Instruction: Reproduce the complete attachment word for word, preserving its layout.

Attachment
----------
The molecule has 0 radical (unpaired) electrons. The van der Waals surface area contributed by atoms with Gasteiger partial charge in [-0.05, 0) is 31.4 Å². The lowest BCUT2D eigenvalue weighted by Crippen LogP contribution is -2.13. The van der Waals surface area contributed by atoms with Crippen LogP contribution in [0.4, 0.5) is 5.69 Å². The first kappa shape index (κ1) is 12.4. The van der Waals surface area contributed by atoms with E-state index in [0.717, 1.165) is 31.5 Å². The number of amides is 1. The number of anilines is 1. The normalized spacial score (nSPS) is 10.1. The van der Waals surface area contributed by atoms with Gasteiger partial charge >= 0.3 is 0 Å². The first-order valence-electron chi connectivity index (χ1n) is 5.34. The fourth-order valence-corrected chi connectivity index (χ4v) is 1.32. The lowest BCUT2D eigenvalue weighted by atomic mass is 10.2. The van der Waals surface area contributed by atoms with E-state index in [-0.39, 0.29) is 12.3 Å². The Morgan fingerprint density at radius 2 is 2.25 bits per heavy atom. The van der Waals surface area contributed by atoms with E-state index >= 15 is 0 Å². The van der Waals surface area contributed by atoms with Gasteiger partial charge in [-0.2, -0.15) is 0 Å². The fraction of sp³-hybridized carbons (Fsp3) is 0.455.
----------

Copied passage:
The molecule has 0 radical (unpaired) electrons. The van der Waals surface area contributed by atoms with Gasteiger partial charge in [-0.05, 0) is 31.4 Å². The lowest BCUT2D eigenvalue weighted by Crippen LogP contribution is -2.13. The van der Waals surface area contributed by atoms with Crippen LogP contribution in [0.4, 0.5) is 5.69 Å². The first kappa shape index (κ1) is 12.4. The van der Waals surface area contributed by atoms with E-state index in [0.717, 1.165) is 31.5 Å². The number of amides is 1. The number of anilines is 1. The normalized spacial score (nSPS) is 10.1. The van der Waals surface area contributed by atoms with Gasteiger partial charge >= 0.3 is 0 Å². The first-order valence-electron chi connectivity index (χ1n) is 5.34. The fourth-order valence-corrected chi connectivity index (χ4v) is 1.32. The lowest BCUT2D eigenvalue weighted by atomic mass is 10.2. The van der Waals surface area contributed by atoms with E-state index in [-0.39, 0.29) is 12.3 Å². The Morgan fingerprint density at radius 2 is 2.25 bits per heavy atom. The van der Waals surface area contributed by atoms with E-state index >= 15 is 0 Å². The van der Waals surface area contributed by atoms with Gasteiger partial charge in [-0.2, -0.15) is 0 Å². The fraction of sp³-hybridized carbons (Fsp3) is 0.455.